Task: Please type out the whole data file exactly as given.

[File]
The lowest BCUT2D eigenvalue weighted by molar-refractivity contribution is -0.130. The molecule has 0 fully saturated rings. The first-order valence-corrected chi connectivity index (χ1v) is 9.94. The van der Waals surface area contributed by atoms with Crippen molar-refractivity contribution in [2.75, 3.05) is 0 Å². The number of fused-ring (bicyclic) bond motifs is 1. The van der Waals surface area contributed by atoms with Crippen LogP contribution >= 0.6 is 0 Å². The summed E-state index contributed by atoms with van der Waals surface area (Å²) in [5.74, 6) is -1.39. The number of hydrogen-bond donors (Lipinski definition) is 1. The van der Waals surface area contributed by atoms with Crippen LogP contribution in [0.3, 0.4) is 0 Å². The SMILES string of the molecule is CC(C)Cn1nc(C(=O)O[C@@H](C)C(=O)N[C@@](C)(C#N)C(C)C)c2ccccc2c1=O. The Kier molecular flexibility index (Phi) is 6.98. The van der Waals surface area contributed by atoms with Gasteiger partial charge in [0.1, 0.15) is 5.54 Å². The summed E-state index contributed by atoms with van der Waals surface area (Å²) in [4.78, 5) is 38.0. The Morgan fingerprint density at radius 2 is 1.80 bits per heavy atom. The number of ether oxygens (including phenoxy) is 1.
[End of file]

The lowest BCUT2D eigenvalue weighted by molar-refractivity contribution is -0.130. The molecule has 0 fully saturated rings. The first-order valence-corrected chi connectivity index (χ1v) is 9.94. The van der Waals surface area contributed by atoms with Crippen molar-refractivity contribution in [2.75, 3.05) is 0 Å². The number of fused-ring (bicyclic) bond motifs is 1. The van der Waals surface area contributed by atoms with Crippen LogP contribution >= 0.6 is 0 Å². The summed E-state index contributed by atoms with van der Waals surface area (Å²) in [5.74, 6) is -1.39. The number of hydrogen-bond donors (Lipinski definition) is 1. The van der Waals surface area contributed by atoms with Crippen LogP contribution in [0.3, 0.4) is 0 Å². The SMILES string of the molecule is CC(C)Cn1nc(C(=O)O[C@@H](C)C(=O)N[C@@](C)(C#N)C(C)C)c2ccccc2c1=O. The Kier molecular flexibility index (Phi) is 6.98. The van der Waals surface area contributed by atoms with Gasteiger partial charge in [0.1, 0.15) is 5.54 Å². The summed E-state index contributed by atoms with van der Waals surface area (Å²) in [4.78, 5) is 38.0. The Morgan fingerprint density at radius 2 is 1.80 bits per heavy atom. The number of ether oxygens (including phenoxy) is 1.